Yet again, I made a half recipe (4 servings) since I was just cooking for two.  Double the ingredients to follow the original recipe, which serves eight.

First, I cooked 1 cup of wild rice according to package directions.  I completely forgot that wild rice is like brown rice (it takes *forever* (50 – 60 minutes) to cook), so be sure to plan accordingly.  One positive aspect of the eternal rice cooking time is that I had plenty of time to prep the other salad ingredients.  I cut half of a small red onion, half of a celery stalk, and half of a small carrot into 1/4-inch dice.  Next, I toasted 1/4 cup of slivered almonds on a rimmed baking sheet in a 350F oven.  (Toasting took about 7 – 8 minutes; just watch them carefully.  When they’re fragrant, they’re pretty much done.)  I waited until the last minute to core half of a red apple and cut it into 1/4-inch dice since I didn’t want it to turn brown.  (Toss the diced apple with a bit of lemon juice to prevent discoloration if you really want to prep it early.)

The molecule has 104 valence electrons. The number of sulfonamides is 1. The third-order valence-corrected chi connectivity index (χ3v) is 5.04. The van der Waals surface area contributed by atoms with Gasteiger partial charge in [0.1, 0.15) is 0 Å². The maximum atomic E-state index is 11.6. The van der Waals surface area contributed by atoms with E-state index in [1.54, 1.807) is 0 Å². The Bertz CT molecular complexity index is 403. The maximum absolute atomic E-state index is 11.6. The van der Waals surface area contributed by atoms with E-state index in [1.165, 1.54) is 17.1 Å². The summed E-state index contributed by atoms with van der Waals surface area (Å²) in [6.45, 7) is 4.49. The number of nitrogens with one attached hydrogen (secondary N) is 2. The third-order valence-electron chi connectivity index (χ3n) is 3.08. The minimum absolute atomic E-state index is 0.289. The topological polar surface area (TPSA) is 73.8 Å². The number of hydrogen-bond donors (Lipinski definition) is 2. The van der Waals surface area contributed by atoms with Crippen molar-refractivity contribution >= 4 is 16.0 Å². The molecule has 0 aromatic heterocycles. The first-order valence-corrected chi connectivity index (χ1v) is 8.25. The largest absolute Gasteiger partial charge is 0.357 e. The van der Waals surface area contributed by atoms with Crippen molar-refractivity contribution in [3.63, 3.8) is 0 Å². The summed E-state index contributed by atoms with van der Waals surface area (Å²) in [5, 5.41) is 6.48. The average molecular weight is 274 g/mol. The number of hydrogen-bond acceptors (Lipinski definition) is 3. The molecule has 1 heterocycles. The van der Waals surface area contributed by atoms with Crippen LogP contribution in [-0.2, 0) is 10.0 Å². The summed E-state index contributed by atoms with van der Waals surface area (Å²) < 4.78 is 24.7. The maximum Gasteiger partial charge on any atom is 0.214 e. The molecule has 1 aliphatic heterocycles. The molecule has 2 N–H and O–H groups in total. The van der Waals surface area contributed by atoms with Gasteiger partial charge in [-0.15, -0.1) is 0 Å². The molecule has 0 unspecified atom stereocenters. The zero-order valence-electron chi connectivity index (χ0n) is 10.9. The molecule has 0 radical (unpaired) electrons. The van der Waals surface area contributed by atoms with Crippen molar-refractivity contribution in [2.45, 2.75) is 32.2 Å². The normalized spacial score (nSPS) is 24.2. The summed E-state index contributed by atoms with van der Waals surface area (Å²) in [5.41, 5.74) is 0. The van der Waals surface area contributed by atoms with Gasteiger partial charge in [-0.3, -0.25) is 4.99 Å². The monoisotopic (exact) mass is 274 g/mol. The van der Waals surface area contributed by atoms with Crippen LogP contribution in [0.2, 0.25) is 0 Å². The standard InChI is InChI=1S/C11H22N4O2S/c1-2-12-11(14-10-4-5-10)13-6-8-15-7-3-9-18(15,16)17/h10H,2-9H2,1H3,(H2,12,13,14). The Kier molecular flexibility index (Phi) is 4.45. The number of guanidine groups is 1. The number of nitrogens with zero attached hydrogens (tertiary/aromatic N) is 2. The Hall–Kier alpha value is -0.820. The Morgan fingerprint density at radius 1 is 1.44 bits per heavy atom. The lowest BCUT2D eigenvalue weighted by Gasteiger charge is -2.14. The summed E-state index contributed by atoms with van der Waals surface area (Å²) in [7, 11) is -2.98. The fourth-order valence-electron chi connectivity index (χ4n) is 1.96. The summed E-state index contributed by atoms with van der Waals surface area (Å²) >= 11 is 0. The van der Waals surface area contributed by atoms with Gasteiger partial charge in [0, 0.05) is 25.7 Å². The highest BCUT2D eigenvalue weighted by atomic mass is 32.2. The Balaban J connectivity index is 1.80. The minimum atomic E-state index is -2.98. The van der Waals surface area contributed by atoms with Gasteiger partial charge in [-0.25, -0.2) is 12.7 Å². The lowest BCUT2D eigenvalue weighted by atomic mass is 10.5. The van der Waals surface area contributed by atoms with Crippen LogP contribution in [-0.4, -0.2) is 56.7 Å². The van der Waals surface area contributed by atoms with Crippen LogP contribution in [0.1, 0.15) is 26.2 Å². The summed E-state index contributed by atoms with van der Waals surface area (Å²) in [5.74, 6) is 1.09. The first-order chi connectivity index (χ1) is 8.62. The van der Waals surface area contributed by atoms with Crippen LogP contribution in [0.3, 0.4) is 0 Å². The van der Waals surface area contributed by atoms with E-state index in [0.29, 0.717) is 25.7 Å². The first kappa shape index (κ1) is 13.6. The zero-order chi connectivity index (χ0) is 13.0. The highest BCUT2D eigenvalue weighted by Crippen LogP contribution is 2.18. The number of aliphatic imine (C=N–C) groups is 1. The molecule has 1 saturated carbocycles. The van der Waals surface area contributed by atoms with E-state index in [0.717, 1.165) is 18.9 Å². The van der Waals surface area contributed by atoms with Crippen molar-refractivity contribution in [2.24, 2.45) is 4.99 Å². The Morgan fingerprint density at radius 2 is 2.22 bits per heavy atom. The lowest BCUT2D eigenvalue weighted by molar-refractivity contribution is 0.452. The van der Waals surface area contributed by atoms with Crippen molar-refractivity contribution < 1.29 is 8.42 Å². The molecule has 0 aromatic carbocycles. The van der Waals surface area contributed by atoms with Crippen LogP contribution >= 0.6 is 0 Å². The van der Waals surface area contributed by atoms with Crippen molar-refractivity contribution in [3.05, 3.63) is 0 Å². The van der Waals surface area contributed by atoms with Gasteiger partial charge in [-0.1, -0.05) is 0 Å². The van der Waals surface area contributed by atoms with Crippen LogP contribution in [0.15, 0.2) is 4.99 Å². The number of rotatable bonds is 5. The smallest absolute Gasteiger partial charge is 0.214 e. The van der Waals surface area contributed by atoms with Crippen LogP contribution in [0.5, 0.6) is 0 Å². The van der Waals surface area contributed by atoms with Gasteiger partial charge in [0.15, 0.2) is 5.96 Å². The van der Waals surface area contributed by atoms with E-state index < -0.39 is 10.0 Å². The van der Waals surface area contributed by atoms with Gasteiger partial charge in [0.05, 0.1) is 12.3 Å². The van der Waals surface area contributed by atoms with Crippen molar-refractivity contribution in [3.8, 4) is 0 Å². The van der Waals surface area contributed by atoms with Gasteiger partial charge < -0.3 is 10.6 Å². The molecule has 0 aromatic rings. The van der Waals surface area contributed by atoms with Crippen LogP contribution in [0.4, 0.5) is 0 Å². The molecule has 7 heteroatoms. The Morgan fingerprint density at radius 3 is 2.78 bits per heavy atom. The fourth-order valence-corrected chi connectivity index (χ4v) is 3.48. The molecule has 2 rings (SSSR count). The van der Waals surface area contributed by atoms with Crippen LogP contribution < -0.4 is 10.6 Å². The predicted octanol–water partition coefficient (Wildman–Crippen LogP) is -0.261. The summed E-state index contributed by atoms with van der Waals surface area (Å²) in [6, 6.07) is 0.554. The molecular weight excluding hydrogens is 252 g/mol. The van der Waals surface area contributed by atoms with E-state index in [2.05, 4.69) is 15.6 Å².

When the rice was ready, I drained it and rinsed it under cold water and then placed it in a medium bowl.  In a medium skillet, I melted 1/2 tablespoon of unsalted butter over medium heat.  I sauteed the diced apple with a pinch of ground cloves, stirring, until the pieces were slightly golden (4 minutes).  I added the apple mixture to the cooked rice.